Chances are, your employee handbook spells out how much notice you should give. If it does, then abide by it or offer at least two weeks of notice. If you absolutely cannot stay a minute longer, here are some acceptable reasons for not giving notice.

Stick to your guns.
Sometimes, your boss might ask you to stay a little longer than two weeks. You have no obligation to stay, but the decision is ultimately up to you. Offer to help your previous employer by training someone during your two weeks or answering questions that may be emailed to you in the coming weeks.

Write a formal resignation letter.
Be professional in the letter, submit it, and tell your immediate supervisors about your decision. Need tips on how to write a resignation letter? Check out these tips.

Keep it short and sweet.
Emphasize the positive things you gained at the company, but be firm about your decision to leave. Offer to help during the transition, and try to keep negativity out of the letter. You may have great reasons for leaving, but there’s no point in hashing it out – you’re leaving anyway, so make sure you leave on good terms.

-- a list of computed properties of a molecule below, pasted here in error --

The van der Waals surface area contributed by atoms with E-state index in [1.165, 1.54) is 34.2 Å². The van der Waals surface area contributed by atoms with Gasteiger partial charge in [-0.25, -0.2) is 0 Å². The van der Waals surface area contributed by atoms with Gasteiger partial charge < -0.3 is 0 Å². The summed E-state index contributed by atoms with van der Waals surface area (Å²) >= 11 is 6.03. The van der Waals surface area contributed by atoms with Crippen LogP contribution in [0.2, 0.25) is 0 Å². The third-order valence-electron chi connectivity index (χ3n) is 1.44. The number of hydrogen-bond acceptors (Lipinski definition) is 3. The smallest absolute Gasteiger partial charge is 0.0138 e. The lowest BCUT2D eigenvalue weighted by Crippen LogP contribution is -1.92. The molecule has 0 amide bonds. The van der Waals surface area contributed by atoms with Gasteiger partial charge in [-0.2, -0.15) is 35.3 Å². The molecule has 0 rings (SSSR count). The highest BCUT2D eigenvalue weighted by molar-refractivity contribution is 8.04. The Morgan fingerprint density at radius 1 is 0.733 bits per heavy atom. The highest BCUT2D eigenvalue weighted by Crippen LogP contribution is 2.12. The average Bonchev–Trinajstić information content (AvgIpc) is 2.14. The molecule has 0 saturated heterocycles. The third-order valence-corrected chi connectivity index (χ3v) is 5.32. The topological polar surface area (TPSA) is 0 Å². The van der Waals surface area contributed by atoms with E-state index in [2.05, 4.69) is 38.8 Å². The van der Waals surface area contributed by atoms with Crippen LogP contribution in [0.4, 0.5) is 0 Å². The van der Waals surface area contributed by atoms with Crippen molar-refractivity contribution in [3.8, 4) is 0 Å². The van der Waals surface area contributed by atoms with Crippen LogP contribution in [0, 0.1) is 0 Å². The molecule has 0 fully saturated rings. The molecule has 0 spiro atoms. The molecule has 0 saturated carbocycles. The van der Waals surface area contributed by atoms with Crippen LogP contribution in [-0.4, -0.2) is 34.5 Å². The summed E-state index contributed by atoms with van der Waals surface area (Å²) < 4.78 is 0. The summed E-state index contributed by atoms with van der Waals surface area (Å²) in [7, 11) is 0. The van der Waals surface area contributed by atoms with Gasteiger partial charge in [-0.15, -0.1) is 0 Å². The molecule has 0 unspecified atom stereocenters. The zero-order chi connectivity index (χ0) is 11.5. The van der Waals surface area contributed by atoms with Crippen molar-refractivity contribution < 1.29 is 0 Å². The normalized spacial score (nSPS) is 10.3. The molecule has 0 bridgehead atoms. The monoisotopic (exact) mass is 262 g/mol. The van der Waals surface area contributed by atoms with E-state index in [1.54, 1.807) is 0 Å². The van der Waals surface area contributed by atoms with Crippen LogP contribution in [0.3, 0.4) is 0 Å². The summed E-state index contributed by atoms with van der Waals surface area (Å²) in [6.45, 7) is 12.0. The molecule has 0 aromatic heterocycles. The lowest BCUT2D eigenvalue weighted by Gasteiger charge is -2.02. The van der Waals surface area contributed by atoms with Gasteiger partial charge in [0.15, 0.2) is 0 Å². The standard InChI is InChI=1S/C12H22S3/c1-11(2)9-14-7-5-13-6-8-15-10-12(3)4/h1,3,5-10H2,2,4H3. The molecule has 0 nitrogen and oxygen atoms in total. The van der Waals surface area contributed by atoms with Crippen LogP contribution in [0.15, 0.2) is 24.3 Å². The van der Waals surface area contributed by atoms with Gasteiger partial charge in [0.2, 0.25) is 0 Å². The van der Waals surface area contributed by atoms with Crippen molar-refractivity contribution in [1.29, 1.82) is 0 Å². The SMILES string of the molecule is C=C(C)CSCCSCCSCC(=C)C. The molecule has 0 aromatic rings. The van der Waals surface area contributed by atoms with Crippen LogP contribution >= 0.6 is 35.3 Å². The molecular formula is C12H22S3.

Ask for a reference.
Always ask for a written letter of recommendation for future employers.

The devil is in the details.
Before leaving, get your employee benefits, unused vacation, sick pay, and retirement funds all in order. Some great tips about employee benefits are available here.

Don’t take what doesn’t belong to you.
Sure, this may seem like common sense, but even your email list might fall under this category. Before you leave, return important documents, property like cell phones, keys, and anything else that you didn’t personally buy.

Stay present.
It’s easy to check out that final week of work, but keep doing your best. Being professional up to the very end will pay off.

Leaving a job and turning in a resignation is a stressful transition. Take time to decompress and renew your spirit to make sure you have the right state of mind to hit the ground running at your new job.

Have you ever resigned from your job? How did you handle it? Share with us in the comments section below.

Movin’ On Up is brought to you by Express Employment Professionals.